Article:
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Compiling enterprise

Ivan Koshelev blog on software development

Pragmatic uses of Typescript type system 03 Tag hierarchies via Template Literal Types [2021 May 09] Typescript, types, tagged union types, template literal types, hierarchy, polymorphism Features described in the articles require Typescript 4.3, which is in beta at the time of writing.

Tagged union types are a great part of Typescript, indispensible when working with groups of related data types, the kind we are likely to receive in JSON form from some API. They allow us to generalize groups of those types and strong-type functions that can operate on any member of the group.


const catTag = `cat` as const;
const dogTag = `dog` as const;

type CatRecord = {
    type: typeof catTag,
    name: string,
    huntsMice: boolean,
}

type DogRecord = {
    type: typeof dogTag,
    name: string,
    lovesFetch: boolean
}

type AnimalRecord = CatRecord | DogRecord;

declare const cat: CatRecord
let a: AnimalRecord = cat; // all good :-)
TS playground

This approach works fine in many situations, but its limits quickly become visible when we try modeling hierarchies of data.


const vanTag = `van` as const;
const ambulanceTag = `ambulance` as const;
type FuelType = 'gasoline' | 'diesel' | 'electric';

type VanRecord = {
    type: typeof vanTag,
    fuelType: FuelType
}

type AmbulanceRecord = Omit<VanRecord, 'type'> & {
    type: typeof ambulanceTag,
    medicalEquipment: string[]
}

type FuelStation = {
    availableFuels: FuelType[]
}

function canRefuel(station: FuelStation, van: VanRecord) {
    return station.availableFuels.some(x => x === van.fuelType);
}

declare const station: FuelStation;
declare const van: VanRecord;
declare const ambulance: AmbulanceRecord;

canRefuel(station, van); // fine
canRefuel(station, ambulance); // error!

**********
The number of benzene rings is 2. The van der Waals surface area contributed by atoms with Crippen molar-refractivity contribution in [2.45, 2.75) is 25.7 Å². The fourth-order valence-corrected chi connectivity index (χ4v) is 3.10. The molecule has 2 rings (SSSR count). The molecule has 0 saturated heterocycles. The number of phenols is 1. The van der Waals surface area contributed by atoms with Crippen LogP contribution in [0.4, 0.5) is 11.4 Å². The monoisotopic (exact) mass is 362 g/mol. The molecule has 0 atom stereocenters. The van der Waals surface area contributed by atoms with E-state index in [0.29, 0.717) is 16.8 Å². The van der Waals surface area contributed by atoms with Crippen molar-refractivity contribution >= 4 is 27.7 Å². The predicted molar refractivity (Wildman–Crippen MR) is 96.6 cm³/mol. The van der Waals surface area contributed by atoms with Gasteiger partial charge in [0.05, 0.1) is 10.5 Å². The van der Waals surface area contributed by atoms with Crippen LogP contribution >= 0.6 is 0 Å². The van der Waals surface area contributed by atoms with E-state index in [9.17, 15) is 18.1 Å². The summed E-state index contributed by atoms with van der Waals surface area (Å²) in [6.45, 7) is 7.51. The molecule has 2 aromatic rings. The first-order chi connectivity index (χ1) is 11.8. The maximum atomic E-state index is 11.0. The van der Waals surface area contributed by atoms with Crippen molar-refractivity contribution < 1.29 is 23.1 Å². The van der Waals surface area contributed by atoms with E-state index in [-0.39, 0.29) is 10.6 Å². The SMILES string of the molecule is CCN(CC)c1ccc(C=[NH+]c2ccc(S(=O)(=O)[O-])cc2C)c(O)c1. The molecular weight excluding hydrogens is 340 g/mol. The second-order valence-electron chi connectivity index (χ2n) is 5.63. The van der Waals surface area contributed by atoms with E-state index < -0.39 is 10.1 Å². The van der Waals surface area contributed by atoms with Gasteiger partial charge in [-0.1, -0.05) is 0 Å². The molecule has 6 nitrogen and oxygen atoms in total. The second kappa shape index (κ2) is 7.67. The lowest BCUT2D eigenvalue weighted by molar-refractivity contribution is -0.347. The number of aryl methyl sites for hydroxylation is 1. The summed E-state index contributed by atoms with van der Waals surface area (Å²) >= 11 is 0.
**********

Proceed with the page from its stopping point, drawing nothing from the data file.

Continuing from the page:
TS playground

So how can we both have tagged types and make sure that 'canRefuel' function accepts any type derived from 'Van'?

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Flat DOM with adaptive CSS Maximum flexibility with minimum complexity in HTML components [2020 March 27] HTML, Dom, JavaScript, React, Components, flexibility, CSS-grid

Working on a suite of applications for a big enterprise, one understands the benefits of reusable components quite quickly. Chances are, at least 50% of functionality, like a user-friendly customer lookup, will be used in the majority of your applications with just a little bit variation in its functionality. Your users expect that this widget will be in a familiar place in every app, will look roughly the same and will act exacly the same. As an experienced DEV, you take a base component library and build your CustomerSelectorCmp on top of it up to the current requirements. It has all the necessary logic, it is used in 20 apps and it works great. Until new requirements come:

  • A new app is being commissioned, and CustomerSelectorCmp needs to have a horizontal mode for it; This will probably be used only in this 1 app;
  • Our managers have doubled sales numbers by grabbing tablets for client visits and having our app ready to go in the heat of the moment; But CustomerSelectorCmp could be much better with touch;
  • We have 10% of managers with special visual needs – it would be very nice to have accessibility mode for CustomerSelectorCmp;

5 years ago, trying to accommodate all this functionality in a single component would inevitably have to violate Single Responsibility Principle and lead to an unmaintainable monstrosity, where key CSS properties are overridden at-least 3 times each, classes are added just to increase CSS selector specificity and !important is your best and worst friend. Well, lucky we are in 2020! Thanks to CSS-Grid and React, we can have a base component that contains all the key functionality and can change appearance drastically with just a dozen lines of CSS and JS. See the following 3 dropdowns? They are the same component, rendering the same DOM! The difference is in 6-8 lines of CSS!

Grab the showcase project form github and lets dive in.

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Debugging JavaScript 02 Hints for debugging modern Web apps [2019 August 04] JavaScript, ES2015, ES2016, ES2017, ES2018, Typescript, Babel, Debug